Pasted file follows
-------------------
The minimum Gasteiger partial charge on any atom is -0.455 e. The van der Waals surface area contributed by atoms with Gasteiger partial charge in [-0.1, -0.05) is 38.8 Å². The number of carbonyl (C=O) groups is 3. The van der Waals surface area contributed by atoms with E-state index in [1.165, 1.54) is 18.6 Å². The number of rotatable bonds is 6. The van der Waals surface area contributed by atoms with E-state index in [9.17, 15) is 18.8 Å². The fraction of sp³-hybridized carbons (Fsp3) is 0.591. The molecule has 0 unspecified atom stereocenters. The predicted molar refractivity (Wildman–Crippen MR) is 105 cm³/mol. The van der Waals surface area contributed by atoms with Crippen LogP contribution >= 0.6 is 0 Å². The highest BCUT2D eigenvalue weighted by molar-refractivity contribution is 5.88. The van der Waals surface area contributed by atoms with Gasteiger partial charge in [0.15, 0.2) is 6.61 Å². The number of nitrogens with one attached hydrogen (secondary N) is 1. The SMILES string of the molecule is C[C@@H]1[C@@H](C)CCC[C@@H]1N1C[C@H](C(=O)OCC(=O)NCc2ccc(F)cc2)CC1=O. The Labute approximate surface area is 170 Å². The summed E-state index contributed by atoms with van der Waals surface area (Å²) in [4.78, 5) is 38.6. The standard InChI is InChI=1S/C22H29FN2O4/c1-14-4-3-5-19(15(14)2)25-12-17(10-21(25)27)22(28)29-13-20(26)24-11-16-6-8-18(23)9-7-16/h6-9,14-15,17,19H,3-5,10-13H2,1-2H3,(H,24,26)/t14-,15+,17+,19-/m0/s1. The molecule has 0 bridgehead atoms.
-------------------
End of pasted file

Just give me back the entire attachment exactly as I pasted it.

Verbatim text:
The minimum Gasteiger partial charge on any atom is -0.455 e. The van der Waals surface area contributed by atoms with Gasteiger partial charge in [-0.1, -0.05) is 38.8 Å². The number of carbonyl (C=O) groups is 3. The van der Waals surface area contributed by atoms with E-state index in [1.165, 1.54) is 18.6 Å². The number of rotatable bonds is 6. The van der Waals surface area contributed by atoms with E-state index in [9.17, 15) is 18.8 Å². The fraction of sp³-hybridized carbons (Fsp3) is 0.591. The molecule has 0 unspecified atom stereocenters. The predicted molar refractivity (Wildman–Crippen MR) is 105 cm³/mol. The van der Waals surface area contributed by atoms with Crippen LogP contribution >= 0.6 is 0 Å². The highest BCUT2D eigenvalue weighted by molar-refractivity contribution is 5.88. The van der Waals surface area contributed by atoms with Gasteiger partial charge in [0.15, 0.2) is 6.61 Å². The number of nitrogens with one attached hydrogen (secondary N) is 1. The SMILES string of the molecule is C[C@@H]1[C@@H](C)CCC[C@@H]1N1C[C@H](C(=O)OCC(=O)NCc2ccc(F)cc2)CC1=O. The Labute approximate surface area is 170 Å². The summed E-state index contributed by atoms with van der Waals surface area (Å²) in [4.78, 5) is 38.6. The standard InChI is InChI=1S/C22H29FN2O4/c1-14-4-3-5-19(15(14)2)25-12-17(10-21(25)27)22(28)29-13-20(26)24-11-16-6-8-18(23)9-7-16/h6-9,14-15,17,19H,3-5,10-13H2,1-2H3,(H,24,26)/t14-,15+,17+,19-/m0/s1. The molecule has 0 bridgehead atoms.